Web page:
Hours: 11 a.m. to midnight, Monday through Thursday; 11 a.m. to 1 a.m., Friday, 5 p.m. to 1 a.m. Saturday, closed Sunday.

Atmosphere: Greek, Italian and American food in a friendly, casual setting.

Price range: Soups and appetizers from $1 to $3.75; dinners from $5.50 for baked manicotti to $12.95 for lobster fra diavolo; sandwiches $2.95 to $5.95.

Reservations: Not necessary, but advisable when dining with a large group.

Credit cards: American Express, MasterCard, Visa.

Special facilities: Booster seats; parking lot; no curb cuts from the parking lot to restaurant level.

The key to successful family outings, we have discovered, lies in finding a restaurant that has a wide variety of food. Only in such a place do we have a chance of pleasing the child who invariably wants a hamburger in a Chinese restaurant or spaghetti in a deli.

At Gus' even the pickest child should be satisfied. The restaurant specializes in Greek and Italian food, and also has a respectable list of seafood, steaks, sandwiches and salads on the menu.

The ambience unfortunately isn't all that one could hope for. The decor is the typical unthinking mixture that ranges from ubiquitous red-flocked wall paper and pictures of coats of arms to quite nice bentwood chairs.

Although we had been told by friends that Gus' was a good place to take kids, the signs did not seem to be propitious. The Saturday evening we dined there, no other youngsters were in sight. Also, there was no children's menu, nor did the waiter offer to split dishes. A family can manage, however, by falling back on sandwiches for the small fry who can't handle a full dinner. Our 7-year-old settled for a charcoal-broiled chopped sirloin steak sandwich, $3.75, accompanied by fat French fries.

To start, we ordered Greek olives and slightly salty, crumbly feta cheese, $2.50, both of which were excellent. Then came large plates of salad, mostly iceberg lettuce with a house dressing that was heavy on garlic and vinegar. The salad was redeemed, however, by buttery croutons. Served with the salad was a basket of rolls, neither fresh nor crusty. Perhaps if they had been warmed, it would have helped.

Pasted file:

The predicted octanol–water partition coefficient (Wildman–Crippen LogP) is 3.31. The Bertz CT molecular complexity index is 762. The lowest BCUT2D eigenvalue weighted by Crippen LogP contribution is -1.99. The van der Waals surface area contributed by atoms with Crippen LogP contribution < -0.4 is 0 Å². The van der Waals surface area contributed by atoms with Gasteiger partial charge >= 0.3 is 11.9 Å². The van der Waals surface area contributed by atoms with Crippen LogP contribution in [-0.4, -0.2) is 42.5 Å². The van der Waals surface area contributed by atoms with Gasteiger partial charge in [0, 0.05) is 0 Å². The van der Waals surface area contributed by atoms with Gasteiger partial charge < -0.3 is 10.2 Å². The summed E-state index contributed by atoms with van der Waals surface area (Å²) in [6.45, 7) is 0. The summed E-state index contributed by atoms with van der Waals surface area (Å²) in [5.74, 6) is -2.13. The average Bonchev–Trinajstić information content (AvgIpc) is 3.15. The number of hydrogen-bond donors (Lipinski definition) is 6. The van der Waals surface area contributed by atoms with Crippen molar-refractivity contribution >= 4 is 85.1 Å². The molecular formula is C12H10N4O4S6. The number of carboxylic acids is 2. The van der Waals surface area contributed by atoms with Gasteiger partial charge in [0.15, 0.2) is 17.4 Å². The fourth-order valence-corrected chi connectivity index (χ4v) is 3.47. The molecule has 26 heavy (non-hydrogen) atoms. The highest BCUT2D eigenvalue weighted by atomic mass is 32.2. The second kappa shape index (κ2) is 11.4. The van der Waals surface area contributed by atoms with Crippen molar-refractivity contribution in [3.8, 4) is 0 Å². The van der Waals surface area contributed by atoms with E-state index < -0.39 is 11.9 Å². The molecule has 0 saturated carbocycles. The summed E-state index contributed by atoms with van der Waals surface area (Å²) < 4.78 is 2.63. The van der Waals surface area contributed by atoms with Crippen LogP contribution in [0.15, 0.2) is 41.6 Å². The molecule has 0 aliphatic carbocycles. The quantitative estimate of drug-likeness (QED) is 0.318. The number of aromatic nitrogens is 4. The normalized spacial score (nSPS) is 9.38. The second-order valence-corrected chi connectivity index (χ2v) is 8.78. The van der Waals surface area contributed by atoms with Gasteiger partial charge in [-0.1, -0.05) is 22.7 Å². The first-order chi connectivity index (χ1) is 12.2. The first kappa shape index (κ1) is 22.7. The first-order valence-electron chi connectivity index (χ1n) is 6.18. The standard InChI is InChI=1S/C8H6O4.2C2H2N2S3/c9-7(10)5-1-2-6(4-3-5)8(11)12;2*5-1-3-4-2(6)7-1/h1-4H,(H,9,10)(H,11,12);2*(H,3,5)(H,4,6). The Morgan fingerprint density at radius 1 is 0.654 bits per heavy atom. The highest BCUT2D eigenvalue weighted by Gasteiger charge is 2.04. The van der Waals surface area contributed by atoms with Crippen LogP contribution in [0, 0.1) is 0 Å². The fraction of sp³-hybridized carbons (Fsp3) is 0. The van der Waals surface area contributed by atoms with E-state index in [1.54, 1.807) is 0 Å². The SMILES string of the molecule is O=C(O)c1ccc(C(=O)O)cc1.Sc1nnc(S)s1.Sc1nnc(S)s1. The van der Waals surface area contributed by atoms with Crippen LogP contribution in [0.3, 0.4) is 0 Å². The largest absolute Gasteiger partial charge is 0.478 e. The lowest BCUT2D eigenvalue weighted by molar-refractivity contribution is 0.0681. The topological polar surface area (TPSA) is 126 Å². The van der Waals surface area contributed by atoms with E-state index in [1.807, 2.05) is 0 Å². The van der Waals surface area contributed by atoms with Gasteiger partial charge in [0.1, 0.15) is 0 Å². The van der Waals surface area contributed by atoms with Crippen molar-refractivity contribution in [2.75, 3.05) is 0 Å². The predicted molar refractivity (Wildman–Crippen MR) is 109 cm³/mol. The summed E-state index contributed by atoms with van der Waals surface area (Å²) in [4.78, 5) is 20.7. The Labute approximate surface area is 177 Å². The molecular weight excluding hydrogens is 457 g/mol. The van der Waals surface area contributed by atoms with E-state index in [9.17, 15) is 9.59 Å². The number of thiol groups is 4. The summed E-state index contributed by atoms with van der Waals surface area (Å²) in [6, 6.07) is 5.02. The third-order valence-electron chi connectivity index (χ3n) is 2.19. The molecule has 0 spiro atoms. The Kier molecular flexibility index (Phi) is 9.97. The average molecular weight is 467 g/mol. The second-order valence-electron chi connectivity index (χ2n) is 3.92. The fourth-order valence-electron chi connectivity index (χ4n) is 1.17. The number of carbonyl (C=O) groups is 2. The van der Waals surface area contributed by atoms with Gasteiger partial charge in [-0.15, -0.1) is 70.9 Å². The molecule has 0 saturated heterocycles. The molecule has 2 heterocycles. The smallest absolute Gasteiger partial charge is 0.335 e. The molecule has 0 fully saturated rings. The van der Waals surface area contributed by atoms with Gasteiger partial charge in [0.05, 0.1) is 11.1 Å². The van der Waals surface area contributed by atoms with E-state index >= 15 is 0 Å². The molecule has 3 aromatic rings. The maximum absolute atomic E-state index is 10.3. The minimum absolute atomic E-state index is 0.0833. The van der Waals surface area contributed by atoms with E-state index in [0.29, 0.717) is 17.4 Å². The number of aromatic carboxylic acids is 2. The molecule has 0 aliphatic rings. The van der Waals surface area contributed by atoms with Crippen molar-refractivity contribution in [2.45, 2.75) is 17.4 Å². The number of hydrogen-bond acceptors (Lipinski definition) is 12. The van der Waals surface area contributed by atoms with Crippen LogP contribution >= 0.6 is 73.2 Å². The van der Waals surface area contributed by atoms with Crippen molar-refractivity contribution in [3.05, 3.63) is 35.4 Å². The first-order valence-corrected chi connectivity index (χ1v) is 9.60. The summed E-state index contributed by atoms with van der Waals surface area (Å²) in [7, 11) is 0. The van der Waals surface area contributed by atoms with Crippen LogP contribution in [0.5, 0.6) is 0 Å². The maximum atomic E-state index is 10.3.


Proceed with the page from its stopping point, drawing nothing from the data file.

For the main courses, my husband and older daughter went Italian. From a list ranging from veal parmigiana to homemade lasagna, the 11-year-old chose spaghetti and meatballs, $5.95. The pasta came in a thick, rich but rather too spicy sauce. The meatballs were nicely flavored, with a consistency that indicated someone in the kitchen knew about breading.

My husband tried a combination platter of ravioli, meatballs, spaghetti and coarse, bland sausage, $7.95. The meat-filled ravioli tasted homemade and were tender as dumplings.

My marinated shish kebab, $7.95, also was good. It was served with rice pilaf. Other Greek specialities included lamb in wine sauce, $6.75, and moussaka, $6.25.

After all that food, we somehow managed to eat a serving of baklava, a concoction of flaky pastry, honey and chopped nuts. Again, it was homemade and melted in the mouth. Other desserts were carrot cake and cheesecake.

The bill for the four of us, including soft drinks, coffee, tax and tip, came to $40.77.